THE BLOG
01/17/2009 05:12 am ET Updated May 25, 2011

The Vegan Holiday Cookie Bandwagon

With as much as I bake throughout the year, I do not typically make a lot of cookies for the holidays. Sure, I'll pull together a pumpkin cheesecake for an office potluck or whip up a chocolate pecan tart for a friend's end-of-the-year get-together, but I am generally immune to the December cookie bug. (I *am* big on holiday cards though. And up until this year, my parents lived in Alaska so I could send greetings postmarked from the North Pole.)

When I decided I would actually *do* it this year - I would jump on the holiday cookie bandwagon - I didn't know what cookies to make. Sugar cookies seemed an obvious choice (as did gingerbread, frankly)...but beyond that, who knows? Epicurious offers its 25 top Christmas cookies - billed as "a sweet treat for every day of December." Martha's holiday cookie photo gallery includes 50 recipes and her Web site even has a quiz about what Christmas cookie you are. (For the record, I am "undoubtedly molasses-gingerbread cookies" because I am "warm, spicy, and multifaceted.") FoodNetwork.com has a cool 100. The staggering number of cookie options reminded me of a story a friend sent me about a woman's quest to bake every single cookie recipe in Martha Stewart's holiday magazine by the end of the year...

I am a mere mortal, so I had to narrow the field. I eliminated everything but the most traditional cookies...and even though I really wanted to try my hand at rugelach, I decided it was overly ambitious and I should stick with sugar cookies and gingerbread. As I prepared to make two batches of each, I realized that there aren't a lot of changes necessary to make the recipes vegan and so if I was going to open a vegan bakery, I'd perhaps concentrate solely cookies.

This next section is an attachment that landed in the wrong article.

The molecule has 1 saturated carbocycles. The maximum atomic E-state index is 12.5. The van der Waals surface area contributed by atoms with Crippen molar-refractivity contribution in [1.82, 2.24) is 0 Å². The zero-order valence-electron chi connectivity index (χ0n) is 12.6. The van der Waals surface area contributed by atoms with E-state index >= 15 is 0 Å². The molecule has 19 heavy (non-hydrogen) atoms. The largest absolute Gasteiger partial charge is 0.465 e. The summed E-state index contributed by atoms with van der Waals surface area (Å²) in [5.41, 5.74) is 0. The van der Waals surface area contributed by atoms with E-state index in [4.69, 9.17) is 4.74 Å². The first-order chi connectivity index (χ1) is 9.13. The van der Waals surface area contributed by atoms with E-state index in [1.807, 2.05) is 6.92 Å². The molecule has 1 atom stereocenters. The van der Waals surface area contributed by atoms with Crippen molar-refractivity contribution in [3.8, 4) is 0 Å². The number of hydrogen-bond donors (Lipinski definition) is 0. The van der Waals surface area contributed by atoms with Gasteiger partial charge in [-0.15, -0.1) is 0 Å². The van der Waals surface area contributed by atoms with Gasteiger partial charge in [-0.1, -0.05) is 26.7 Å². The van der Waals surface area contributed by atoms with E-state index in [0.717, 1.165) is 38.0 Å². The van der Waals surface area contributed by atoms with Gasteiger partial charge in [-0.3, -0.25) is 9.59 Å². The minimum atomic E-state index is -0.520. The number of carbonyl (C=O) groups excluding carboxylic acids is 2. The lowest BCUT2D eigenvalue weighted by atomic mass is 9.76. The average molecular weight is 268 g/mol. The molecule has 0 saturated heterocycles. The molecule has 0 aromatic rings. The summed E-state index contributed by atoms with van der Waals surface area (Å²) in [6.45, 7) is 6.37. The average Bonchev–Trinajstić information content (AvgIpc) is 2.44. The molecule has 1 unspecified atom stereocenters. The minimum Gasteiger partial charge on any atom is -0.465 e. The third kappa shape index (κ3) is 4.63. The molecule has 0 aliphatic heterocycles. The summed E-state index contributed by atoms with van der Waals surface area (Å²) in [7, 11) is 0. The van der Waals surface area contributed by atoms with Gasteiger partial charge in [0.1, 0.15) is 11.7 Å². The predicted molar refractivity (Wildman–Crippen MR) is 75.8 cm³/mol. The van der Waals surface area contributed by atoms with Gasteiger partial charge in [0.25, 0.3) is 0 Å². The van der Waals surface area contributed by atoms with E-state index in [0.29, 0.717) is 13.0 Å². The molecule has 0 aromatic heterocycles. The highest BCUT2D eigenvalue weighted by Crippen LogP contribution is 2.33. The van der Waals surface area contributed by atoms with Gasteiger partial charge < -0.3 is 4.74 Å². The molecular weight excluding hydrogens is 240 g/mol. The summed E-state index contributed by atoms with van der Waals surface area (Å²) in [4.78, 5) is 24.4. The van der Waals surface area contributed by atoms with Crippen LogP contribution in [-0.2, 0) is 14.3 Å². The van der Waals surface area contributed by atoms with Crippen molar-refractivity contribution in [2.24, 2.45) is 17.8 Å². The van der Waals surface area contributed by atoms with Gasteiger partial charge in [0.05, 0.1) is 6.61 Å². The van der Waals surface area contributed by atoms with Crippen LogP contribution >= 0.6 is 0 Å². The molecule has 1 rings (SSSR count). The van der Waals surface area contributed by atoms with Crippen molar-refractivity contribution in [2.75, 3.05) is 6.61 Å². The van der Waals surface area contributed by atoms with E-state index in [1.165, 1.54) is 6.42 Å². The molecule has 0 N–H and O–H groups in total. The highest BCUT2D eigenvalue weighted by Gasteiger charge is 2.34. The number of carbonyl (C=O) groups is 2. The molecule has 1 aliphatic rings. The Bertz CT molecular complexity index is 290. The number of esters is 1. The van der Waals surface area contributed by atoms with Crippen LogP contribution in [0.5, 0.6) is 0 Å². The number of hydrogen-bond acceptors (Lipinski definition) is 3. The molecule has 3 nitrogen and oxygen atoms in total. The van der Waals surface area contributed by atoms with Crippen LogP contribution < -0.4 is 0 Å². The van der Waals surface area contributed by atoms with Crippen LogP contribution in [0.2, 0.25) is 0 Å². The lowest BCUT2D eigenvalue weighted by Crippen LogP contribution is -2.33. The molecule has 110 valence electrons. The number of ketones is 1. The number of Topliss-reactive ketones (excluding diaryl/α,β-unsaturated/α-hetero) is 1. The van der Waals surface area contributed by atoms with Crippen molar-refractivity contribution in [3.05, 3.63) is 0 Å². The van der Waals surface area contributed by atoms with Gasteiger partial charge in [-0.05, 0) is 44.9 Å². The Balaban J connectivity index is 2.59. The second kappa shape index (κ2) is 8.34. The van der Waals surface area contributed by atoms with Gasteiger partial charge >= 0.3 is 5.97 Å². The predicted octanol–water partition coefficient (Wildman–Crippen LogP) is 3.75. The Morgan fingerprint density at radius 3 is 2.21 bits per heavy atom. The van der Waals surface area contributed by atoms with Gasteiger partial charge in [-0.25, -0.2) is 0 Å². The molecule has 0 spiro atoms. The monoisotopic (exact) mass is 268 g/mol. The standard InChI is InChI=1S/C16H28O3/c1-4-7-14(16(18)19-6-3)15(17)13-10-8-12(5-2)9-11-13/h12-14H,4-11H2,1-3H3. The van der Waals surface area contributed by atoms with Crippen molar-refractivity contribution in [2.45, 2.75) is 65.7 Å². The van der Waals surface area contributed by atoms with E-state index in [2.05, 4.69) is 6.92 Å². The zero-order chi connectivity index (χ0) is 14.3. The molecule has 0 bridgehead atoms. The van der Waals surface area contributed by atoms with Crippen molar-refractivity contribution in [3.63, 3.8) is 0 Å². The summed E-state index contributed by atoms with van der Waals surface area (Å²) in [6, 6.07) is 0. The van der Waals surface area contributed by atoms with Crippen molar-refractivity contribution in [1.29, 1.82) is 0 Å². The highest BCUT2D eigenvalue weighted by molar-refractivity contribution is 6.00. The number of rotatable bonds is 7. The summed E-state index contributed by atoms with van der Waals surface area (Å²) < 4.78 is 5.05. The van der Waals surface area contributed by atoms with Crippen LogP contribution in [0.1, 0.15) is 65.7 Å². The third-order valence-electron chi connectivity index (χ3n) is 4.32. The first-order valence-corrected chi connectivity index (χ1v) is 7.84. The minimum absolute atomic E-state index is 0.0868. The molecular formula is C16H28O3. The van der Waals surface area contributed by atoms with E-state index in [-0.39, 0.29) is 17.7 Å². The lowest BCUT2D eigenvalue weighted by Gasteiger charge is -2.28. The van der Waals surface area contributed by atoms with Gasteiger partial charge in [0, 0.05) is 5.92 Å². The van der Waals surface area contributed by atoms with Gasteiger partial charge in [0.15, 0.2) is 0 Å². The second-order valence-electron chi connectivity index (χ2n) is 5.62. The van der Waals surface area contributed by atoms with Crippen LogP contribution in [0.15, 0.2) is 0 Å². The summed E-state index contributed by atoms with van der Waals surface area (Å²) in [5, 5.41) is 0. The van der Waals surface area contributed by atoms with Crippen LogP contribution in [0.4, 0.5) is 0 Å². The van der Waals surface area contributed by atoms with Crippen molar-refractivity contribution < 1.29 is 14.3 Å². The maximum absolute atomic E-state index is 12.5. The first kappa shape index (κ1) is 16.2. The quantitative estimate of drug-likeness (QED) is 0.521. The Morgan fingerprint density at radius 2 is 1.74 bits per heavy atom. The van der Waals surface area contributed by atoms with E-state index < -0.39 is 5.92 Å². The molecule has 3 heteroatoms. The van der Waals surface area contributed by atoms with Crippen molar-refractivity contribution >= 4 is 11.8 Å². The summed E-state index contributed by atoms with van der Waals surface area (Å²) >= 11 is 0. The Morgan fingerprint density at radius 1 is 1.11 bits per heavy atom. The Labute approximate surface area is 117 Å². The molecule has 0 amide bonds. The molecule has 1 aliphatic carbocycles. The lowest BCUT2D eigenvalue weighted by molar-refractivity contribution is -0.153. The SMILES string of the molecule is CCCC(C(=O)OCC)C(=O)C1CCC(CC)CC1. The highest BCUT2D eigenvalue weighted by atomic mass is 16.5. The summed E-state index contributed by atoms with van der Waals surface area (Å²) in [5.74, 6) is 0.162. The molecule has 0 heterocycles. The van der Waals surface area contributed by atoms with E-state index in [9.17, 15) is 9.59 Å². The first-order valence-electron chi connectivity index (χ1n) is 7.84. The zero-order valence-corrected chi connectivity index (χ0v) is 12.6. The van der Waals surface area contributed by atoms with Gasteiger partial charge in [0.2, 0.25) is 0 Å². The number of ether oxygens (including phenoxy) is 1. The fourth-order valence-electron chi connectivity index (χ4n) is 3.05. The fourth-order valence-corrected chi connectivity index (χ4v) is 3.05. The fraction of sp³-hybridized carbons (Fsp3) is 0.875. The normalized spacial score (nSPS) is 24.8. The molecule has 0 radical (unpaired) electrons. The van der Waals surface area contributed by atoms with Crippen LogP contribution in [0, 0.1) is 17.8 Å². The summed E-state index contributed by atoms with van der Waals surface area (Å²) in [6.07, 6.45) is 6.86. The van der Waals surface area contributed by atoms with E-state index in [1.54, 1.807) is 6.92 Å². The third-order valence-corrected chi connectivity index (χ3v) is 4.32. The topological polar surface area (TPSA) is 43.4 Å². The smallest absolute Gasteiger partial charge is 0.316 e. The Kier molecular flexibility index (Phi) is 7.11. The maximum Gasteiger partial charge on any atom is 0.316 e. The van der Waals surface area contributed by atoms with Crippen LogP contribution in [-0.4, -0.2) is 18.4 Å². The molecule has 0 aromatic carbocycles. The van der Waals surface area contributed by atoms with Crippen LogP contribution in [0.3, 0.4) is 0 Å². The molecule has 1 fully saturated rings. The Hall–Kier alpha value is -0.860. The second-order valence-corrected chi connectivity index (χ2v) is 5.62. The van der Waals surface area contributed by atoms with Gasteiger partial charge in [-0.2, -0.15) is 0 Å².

The margarine I bought made me laugh because it said, "NO CHOLESTEROL" on the bars themselves, but made no mention (as far as I could tell) on the outside package. It seemed like some sort of giant marketing faux pas. Or like a secret reward for margarine-eaters? I was also perplexed that a box of tofu I had left over from November said it would expire in March 2009...but the boxes I bought for the cookies just a few weeks later won't expire until August.

My sugar cookie recipe also called for two tablespoons of brandy or milk...and as I read the ingredients out loud, my friend said that brandy was "sexier" and so that was that. I had to buy a small bottle for the occasion...much like I had to do for a Peeps pie for Easter. (My aunt loves Peeps and calls herself a "Peeps purist" because she won't eat anything but yellow chicks. She likes them so much, in fact, that her friend signed her up for the Peeps Fan Club. The friend then noticed that someone was using her credit card and, long story short, they traced it back to the Peeps Fan Club.) I only used four tablespoons, so I guess I'm all set for Easter next year, too.

There really was no difference between the butter/egg and the margarine/tofu editions of my sugar cookies through the initial mixing steps. The instructions in my cookie recipe said to then shape the dough into discs before refrigerating...and as a colleague had recently told me that her pie-baking sister explained how to make crust by saying that you have to pat the dough into a "UFO shape," I imagined myself making little spaceships. All packed away in the plastic wrap, I also noticed that the vegan dough was much softer.

I was unfortunately not able to retrieve the discs until a day after I was technically supposed to...so I feared they would be incredibly hard. Thankfully, they were fine...although each disc didn't seem to yield very many cookies (I felt like I was rolling out gingerbread forever and never ran out).

I just used a glass to shape the cookies this time - sort of like making buttermilk biscuits! - because I thought the round gingerbread cookies on Epicurious' site were really pretty after they were iced like ornaments.

In the end, I was quite happy with the butter/egg sugar cookies. They were chewy and tasted like the standard cookie you expect come holiday-time. The vegan dough, on the other hand, while quite pliable, didn't lend itself to rolling as much or it developed holes and I had to squish it back together. It also had a tendency to stick to the parchment more and the cookies themselves were less sweet and seemed to lack a certain je ne sais quoi. Although it is possible I'm being too hard on them...they look virtually identical. And I wonder if I didn't say anything if anyone would even notice.